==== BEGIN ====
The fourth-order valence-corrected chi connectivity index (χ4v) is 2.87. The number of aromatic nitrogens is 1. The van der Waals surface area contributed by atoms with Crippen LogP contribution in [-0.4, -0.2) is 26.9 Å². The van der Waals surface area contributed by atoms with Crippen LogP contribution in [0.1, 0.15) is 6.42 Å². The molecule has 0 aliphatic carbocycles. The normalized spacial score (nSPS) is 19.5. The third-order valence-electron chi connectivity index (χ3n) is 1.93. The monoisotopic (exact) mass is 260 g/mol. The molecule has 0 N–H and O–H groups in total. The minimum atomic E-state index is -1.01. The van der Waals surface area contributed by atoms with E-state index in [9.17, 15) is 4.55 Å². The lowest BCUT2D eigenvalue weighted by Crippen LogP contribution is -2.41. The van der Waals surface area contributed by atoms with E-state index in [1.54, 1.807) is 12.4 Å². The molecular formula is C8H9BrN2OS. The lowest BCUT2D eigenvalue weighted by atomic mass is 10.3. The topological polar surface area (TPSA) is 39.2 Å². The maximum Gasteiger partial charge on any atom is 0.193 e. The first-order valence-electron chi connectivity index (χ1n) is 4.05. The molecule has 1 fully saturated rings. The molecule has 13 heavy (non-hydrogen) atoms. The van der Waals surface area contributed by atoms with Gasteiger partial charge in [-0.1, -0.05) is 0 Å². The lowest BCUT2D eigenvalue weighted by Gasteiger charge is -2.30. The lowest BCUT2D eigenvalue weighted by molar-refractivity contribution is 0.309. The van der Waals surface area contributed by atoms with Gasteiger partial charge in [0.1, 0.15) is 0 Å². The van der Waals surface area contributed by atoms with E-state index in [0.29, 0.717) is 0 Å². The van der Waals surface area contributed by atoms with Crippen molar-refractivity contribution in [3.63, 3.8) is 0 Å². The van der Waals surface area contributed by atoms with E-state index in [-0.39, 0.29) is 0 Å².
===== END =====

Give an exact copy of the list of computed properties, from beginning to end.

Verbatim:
The fourth-order valence-corrected chi connectivity index (χ4v) is 2.87. The number of aromatic nitrogens is 1. The van der Waals surface area contributed by atoms with Crippen LogP contribution in [-0.4, -0.2) is 26.9 Å². The van der Waals surface area contributed by atoms with Crippen LogP contribution in [0.1, 0.15) is 6.42 Å². The molecule has 0 aliphatic carbocycles. The normalized spacial score (nSPS) is 19.5. The third-order valence-electron chi connectivity index (χ3n) is 1.93. The monoisotopic (exact) mass is 260 g/mol. The molecule has 0 N–H and O–H groups in total. The minimum atomic E-state index is -1.01. The van der Waals surface area contributed by atoms with E-state index in [9.17, 15) is 4.55 Å². The lowest BCUT2D eigenvalue weighted by Crippen LogP contribution is -2.41. The van der Waals surface area contributed by atoms with E-state index in [1.54, 1.807) is 12.4 Å². The molecular formula is C8H9BrN2OS. The lowest BCUT2D eigenvalue weighted by atomic mass is 10.3. The topological polar surface area (TPSA) is 39.2 Å². The maximum Gasteiger partial charge on any atom is 0.193 e. The first-order valence-electron chi connectivity index (χ1n) is 4.05. The molecule has 1 fully saturated rings. The molecule has 13 heavy (non-hydrogen) atoms. The van der Waals surface area contributed by atoms with Gasteiger partial charge in [-0.1, -0.05) is 0 Å². The lowest BCUT2D eigenvalue weighted by Gasteiger charge is -2.30. The lowest BCUT2D eigenvalue weighted by molar-refractivity contribution is 0.309. The van der Waals surface area contributed by atoms with Gasteiger partial charge in [0.1, 0.15) is 0 Å². The van der Waals surface area contributed by atoms with E-state index in [0.29, 0.717) is 0 Å². The van der Waals surface area contributed by atoms with Crippen molar-refractivity contribution in [3.63, 3.8) is 0 Å². The van der Waals surface area contributed by atoms with E-state index in [-0.39, 0.29) is 0 Å².